EAU15: E-BLUS exam helps to standardise laparoscopic skill levels

Mon, 23 Mar 2015

During the annual congress, the European School of Urology (ESU) organises European-Basic Laparoscopic Urological Skills (E-BLUS) exams. These exams are designed to objectively measure the examinee’s skills in laparoscopy, including depth perception, bimanual dexterity, and general confidence and efficiency.

“The E-BLUS exam is based on a defined curriculum of four different tasks,” explains Mr. Attila Suersal (DE), exam coordinator from Olympus. “The candidate’s speed and accuracy are tested with the peg transfer, circle cutting, needle guidance, and knot tying tasks,” Suersal continues. “It is a tough exam.”

Only 20-30% of candidates pass the exam on their first attempt. According to Suersal this is because most examinees underestimate how much practice is needed. On average, candidates need 8-12 month of practice before they are skilled enough to pass the E-BLUS exam. Training is possible at various EAU meetings, and most university hospitals also offer the possibility to practice. It is even possible to train at home, with apps for tablets or by creating your own practice station.

Many have registered to take the exam on the third and last day of the exhibition, and they patiently wait outside the two examination rooms until one of the stations opens up. Dr. Antonio Tienza (ES) is preparing and staying focused while waiting to start with his second exam. The first time he failed on the circle cutting test: “You need to be fast and the lines in between which you have to cut are quite close together.”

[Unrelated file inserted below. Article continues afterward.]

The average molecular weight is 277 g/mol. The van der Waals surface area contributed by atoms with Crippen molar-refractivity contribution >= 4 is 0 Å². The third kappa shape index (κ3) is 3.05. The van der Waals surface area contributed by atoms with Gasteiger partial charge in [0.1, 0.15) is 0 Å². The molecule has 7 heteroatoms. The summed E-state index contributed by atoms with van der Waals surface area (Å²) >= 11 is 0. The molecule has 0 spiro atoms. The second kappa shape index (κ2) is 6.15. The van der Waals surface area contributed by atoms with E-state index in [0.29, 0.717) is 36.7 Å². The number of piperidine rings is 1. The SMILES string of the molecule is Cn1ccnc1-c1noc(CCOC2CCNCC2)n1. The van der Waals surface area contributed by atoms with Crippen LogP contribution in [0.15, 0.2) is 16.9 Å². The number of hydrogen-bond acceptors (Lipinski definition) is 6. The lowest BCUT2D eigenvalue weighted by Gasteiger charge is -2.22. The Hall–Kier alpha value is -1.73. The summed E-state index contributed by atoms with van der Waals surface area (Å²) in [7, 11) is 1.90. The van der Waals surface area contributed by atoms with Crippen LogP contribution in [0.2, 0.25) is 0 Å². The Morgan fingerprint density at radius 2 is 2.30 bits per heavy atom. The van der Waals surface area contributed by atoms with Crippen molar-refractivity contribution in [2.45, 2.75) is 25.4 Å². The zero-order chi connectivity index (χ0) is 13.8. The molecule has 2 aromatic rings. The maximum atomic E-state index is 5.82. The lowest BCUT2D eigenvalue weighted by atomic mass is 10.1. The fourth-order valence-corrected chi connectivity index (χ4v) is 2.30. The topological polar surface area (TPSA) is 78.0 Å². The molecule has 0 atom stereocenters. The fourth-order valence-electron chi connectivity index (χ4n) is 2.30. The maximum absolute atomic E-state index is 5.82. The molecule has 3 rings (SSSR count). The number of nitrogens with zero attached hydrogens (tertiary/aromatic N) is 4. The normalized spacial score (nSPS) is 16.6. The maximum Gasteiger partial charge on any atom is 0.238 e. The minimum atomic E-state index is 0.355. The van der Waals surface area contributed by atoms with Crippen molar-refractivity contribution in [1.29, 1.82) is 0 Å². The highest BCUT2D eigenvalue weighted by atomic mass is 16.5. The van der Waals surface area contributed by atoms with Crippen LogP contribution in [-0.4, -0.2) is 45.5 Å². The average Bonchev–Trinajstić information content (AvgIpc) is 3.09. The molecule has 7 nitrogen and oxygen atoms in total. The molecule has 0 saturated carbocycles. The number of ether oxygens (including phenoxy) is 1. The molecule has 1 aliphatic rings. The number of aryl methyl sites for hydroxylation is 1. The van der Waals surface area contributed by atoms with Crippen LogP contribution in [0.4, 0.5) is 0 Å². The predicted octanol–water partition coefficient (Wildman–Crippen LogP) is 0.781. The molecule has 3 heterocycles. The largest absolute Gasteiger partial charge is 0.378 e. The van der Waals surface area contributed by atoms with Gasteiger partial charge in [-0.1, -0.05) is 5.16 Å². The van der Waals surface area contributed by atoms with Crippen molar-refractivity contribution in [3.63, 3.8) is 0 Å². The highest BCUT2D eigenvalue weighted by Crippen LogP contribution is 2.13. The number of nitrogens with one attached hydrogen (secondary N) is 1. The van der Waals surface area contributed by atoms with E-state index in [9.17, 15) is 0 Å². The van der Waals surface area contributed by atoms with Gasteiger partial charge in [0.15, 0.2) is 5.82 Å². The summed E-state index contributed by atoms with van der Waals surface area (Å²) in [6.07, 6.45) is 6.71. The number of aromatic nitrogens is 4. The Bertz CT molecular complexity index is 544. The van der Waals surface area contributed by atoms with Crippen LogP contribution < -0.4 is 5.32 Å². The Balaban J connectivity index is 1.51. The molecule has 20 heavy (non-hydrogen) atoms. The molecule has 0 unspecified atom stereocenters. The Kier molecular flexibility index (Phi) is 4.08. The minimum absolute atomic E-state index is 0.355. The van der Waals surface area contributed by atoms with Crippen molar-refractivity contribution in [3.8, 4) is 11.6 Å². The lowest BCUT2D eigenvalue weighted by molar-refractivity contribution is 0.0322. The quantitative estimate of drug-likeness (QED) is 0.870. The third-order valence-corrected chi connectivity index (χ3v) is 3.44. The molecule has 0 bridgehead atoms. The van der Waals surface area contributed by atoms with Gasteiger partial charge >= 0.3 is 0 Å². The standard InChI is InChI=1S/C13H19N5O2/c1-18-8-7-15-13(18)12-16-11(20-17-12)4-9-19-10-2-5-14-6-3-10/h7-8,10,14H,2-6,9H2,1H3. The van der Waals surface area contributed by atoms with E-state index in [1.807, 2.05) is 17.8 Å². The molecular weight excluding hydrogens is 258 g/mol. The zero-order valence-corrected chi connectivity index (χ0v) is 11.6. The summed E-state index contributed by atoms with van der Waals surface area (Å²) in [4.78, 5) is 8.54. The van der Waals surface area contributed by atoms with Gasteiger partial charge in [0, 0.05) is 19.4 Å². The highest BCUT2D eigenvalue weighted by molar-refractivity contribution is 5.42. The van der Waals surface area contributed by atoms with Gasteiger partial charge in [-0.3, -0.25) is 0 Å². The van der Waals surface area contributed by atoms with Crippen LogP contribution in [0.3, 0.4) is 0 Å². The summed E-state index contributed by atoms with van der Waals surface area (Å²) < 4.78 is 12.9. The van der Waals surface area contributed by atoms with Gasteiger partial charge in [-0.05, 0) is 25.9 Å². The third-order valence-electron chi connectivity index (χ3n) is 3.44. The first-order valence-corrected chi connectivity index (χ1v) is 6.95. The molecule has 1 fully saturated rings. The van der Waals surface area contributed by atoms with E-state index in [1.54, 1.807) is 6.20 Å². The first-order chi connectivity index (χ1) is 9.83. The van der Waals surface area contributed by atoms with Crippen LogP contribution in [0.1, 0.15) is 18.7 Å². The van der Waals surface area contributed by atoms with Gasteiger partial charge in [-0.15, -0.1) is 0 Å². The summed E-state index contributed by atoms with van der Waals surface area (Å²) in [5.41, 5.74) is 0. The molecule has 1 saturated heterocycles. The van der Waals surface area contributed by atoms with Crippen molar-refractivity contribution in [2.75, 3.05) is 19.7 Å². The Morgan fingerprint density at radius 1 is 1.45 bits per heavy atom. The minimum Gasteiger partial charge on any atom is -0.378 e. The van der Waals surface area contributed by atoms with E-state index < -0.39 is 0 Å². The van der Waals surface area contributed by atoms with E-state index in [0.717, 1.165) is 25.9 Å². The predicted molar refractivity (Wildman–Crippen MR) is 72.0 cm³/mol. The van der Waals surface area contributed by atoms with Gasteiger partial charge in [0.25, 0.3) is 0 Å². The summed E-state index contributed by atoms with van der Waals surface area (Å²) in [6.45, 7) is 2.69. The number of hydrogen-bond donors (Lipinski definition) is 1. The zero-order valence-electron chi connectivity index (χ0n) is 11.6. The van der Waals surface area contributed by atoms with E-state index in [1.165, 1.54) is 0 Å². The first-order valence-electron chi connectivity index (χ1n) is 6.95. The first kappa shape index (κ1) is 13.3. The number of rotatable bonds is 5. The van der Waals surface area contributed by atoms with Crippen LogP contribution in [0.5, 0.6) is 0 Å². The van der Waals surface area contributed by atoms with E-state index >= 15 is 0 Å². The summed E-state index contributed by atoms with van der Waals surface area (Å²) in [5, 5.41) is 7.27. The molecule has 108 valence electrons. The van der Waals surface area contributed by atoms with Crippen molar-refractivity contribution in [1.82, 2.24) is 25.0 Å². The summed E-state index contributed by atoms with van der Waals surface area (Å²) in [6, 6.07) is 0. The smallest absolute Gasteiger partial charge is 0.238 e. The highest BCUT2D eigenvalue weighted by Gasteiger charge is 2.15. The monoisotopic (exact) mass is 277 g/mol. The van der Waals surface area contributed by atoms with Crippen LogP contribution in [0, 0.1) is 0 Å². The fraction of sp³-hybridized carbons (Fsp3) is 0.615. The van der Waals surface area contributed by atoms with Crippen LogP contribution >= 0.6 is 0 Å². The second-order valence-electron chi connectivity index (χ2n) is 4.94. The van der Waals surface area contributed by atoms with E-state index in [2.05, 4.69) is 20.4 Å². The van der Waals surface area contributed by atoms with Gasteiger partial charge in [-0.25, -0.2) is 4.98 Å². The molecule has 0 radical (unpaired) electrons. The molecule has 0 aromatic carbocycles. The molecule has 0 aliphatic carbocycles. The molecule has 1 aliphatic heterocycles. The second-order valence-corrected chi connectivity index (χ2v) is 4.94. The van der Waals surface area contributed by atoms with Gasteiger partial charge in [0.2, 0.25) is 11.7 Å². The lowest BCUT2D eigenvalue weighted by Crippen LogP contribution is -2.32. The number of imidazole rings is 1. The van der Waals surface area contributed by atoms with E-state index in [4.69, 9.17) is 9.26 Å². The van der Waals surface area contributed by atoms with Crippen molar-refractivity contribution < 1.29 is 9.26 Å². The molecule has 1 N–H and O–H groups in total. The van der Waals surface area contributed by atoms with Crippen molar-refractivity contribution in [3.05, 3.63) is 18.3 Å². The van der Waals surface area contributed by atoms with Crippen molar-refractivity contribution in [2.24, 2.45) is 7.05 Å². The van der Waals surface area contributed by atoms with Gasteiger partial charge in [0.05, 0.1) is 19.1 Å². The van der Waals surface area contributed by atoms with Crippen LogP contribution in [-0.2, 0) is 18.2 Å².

The E-BLUS exam helps to create a standardised basic level of laparoscopic skills. Recently, the ESU restricted registration for intermediate level courses to those who have passed the E-BLUS exam. That way ESU can guarantee that all participants have the basic skills necessary to successfully take part in these courses.

Inside the examination room, every candidate is paired up with a tutor who also functions as examiner. After 15 minutes of training and some last-minute advice from the tutor, the exam begins and the candidate’s performance is recorded. One of the tutors has a few more encouraging words: “Now I want to see your best run yet, let’s do it.” The candidates won’t know if they passed the exam until after the recordings are evaluated and scored by the ESU after the congress.